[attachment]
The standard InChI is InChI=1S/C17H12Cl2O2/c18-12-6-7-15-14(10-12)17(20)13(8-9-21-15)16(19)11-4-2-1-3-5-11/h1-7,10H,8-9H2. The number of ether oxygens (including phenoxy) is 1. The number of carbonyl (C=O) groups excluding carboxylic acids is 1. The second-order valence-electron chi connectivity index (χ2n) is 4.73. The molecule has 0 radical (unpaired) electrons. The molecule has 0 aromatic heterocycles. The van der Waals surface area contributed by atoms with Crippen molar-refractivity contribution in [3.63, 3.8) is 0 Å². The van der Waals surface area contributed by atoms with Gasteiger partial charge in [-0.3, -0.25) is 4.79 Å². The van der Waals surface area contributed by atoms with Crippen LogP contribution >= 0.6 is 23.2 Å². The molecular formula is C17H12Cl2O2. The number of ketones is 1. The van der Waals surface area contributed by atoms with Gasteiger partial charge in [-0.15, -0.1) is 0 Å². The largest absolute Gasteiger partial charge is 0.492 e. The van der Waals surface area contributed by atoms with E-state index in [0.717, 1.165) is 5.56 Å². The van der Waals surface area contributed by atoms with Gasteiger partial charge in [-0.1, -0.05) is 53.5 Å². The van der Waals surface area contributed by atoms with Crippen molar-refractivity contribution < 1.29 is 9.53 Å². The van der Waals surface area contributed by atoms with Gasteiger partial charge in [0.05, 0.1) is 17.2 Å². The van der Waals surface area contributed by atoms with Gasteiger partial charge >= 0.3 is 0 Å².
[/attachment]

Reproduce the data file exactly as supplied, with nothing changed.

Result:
The standard InChI is InChI=1S/C17H12Cl2O2/c18-12-6-7-15-14(10-12)17(20)13(8-9-21-15)16(19)11-4-2-1-3-5-11/h1-7,10H,8-9H2. The number of ether oxygens (including phenoxy) is 1. The number of carbonyl (C=O) groups excluding carboxylic acids is 1. The second-order valence-electron chi connectivity index (χ2n) is 4.73. The molecule has 0 radical (unpaired) electrons. The molecule has 0 aromatic heterocycles. The van der Waals surface area contributed by atoms with Crippen molar-refractivity contribution in [3.63, 3.8) is 0 Å². The van der Waals surface area contributed by atoms with Gasteiger partial charge in [-0.3, -0.25) is 4.79 Å². The van der Waals surface area contributed by atoms with Crippen LogP contribution >= 0.6 is 23.2 Å². The molecular formula is C17H12Cl2O2. The number of ketones is 1. The van der Waals surface area contributed by atoms with Gasteiger partial charge in [-0.15, -0.1) is 0 Å². The largest absolute Gasteiger partial charge is 0.492 e. The van der Waals surface area contributed by atoms with E-state index in [0.717, 1.165) is 5.56 Å². The van der Waals surface area contributed by atoms with Gasteiger partial charge in [-0.1, -0.05) is 53.5 Å². The van der Waals surface area contributed by atoms with Crippen molar-refractivity contribution < 1.29 is 9.53 Å². The van der Waals surface area contributed by atoms with Gasteiger partial charge in [0.05, 0.1) is 17.2 Å². The van der Waals surface area contributed by atoms with Gasteiger partial charge >= 0.3 is 0 Å².